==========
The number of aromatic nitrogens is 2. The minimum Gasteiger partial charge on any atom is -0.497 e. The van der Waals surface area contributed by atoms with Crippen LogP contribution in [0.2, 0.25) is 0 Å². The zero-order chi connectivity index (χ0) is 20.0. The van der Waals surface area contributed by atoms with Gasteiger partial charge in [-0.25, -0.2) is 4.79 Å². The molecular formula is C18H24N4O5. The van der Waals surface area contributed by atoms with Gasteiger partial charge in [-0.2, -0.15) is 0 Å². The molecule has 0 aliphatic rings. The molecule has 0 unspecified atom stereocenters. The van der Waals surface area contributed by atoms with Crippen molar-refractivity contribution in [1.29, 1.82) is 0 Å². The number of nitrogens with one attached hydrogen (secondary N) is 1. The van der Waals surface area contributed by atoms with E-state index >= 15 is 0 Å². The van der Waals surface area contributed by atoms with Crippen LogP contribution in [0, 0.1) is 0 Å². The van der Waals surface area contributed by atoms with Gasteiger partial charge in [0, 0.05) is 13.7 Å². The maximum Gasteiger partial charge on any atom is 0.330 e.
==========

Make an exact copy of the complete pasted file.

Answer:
The number of aromatic nitrogens is 2. The minimum Gasteiger partial charge on any atom is -0.497 e. The van der Waals surface area contributed by atoms with Crippen LogP contribution in [0.2, 0.25) is 0 Å². The zero-order chi connectivity index (χ0) is 20.0. The van der Waals surface area contributed by atoms with Gasteiger partial charge in [-0.25, -0.2) is 4.79 Å². The molecular formula is C18H24N4O5. The van der Waals surface area contributed by atoms with Gasteiger partial charge in [-0.2, -0.15) is 0 Å². The molecule has 0 aliphatic rings. The molecule has 0 unspecified atom stereocenters. The van der Waals surface area contributed by atoms with Crippen molar-refractivity contribution in [1.29, 1.82) is 0 Å². The number of nitrogens with one attached hydrogen (secondary N) is 1. The van der Waals surface area contributed by atoms with E-state index >= 15 is 0 Å². The van der Waals surface area contributed by atoms with Crippen LogP contribution in [0, 0.1) is 0 Å². The van der Waals surface area contributed by atoms with Gasteiger partial charge in [0, 0.05) is 13.7 Å². The maximum Gasteiger partial charge on any atom is 0.330 e.